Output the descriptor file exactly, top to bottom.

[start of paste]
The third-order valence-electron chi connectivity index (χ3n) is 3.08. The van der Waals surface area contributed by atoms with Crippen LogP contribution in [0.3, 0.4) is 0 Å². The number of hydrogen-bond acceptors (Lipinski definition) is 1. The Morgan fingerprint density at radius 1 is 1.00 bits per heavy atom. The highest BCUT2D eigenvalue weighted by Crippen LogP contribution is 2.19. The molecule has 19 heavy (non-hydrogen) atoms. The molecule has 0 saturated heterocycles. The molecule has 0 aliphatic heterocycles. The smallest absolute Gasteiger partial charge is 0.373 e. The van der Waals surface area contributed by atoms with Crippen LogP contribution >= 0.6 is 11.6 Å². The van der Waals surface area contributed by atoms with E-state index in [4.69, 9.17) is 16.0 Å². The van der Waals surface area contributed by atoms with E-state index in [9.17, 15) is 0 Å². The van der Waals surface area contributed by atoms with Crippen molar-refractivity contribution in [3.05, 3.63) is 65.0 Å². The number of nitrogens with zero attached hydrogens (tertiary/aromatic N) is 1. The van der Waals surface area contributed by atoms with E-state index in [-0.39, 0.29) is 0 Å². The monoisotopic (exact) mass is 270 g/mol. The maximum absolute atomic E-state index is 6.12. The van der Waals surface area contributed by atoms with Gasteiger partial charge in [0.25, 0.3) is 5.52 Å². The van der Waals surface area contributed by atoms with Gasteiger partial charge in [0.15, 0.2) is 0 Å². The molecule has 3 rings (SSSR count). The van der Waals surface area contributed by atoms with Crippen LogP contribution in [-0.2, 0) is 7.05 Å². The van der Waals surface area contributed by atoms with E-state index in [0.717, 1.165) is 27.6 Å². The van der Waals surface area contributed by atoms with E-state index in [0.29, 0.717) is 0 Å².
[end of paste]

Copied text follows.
The third-order valence-electron chi connectivity index (χ3n) is 3.08. The van der Waals surface area contributed by atoms with Crippen LogP contribution in [0.3, 0.4) is 0 Å². The number of hydrogen-bond acceptors (Lipinski definition) is 1. The Morgan fingerprint density at radius 1 is 1.00 bits per heavy atom. The highest BCUT2D eigenvalue weighted by Crippen LogP contribution is 2.19. The molecule has 19 heavy (non-hydrogen) atoms. The molecule has 0 saturated heterocycles. The molecule has 0 aliphatic heterocycles. The smallest absolute Gasteiger partial charge is 0.373 e. The van der Waals surface area contributed by atoms with Crippen LogP contribution >= 0.6 is 11.6 Å². The van der Waals surface area contributed by atoms with E-state index in [4.69, 9.17) is 16.0 Å². The van der Waals surface area contributed by atoms with E-state index in [9.17, 15) is 0 Å². The van der Waals surface area contributed by atoms with Crippen molar-refractivity contribution in [3.05, 3.63) is 65.0 Å². The number of nitrogens with zero attached hydrogens (tertiary/aromatic N) is 1. The van der Waals surface area contributed by atoms with E-state index in [-0.39, 0.29) is 0 Å². The monoisotopic (exact) mass is 270 g/mol. The maximum absolute atomic E-state index is 6.12. The van der Waals surface area contributed by atoms with Gasteiger partial charge in [0.25, 0.3) is 5.52 Å². The van der Waals surface area contributed by atoms with Gasteiger partial charge in [0.15, 0.2) is 0 Å². The molecule has 3 rings (SSSR count). The van der Waals surface area contributed by atoms with Crippen LogP contribution in [-0.2, 0) is 7.05 Å². The van der Waals surface area contributed by atoms with E-state index in [0.717, 1.165) is 27.6 Å². The van der Waals surface area contributed by atoms with E-state index in [0.29, 0.717) is 0 Å².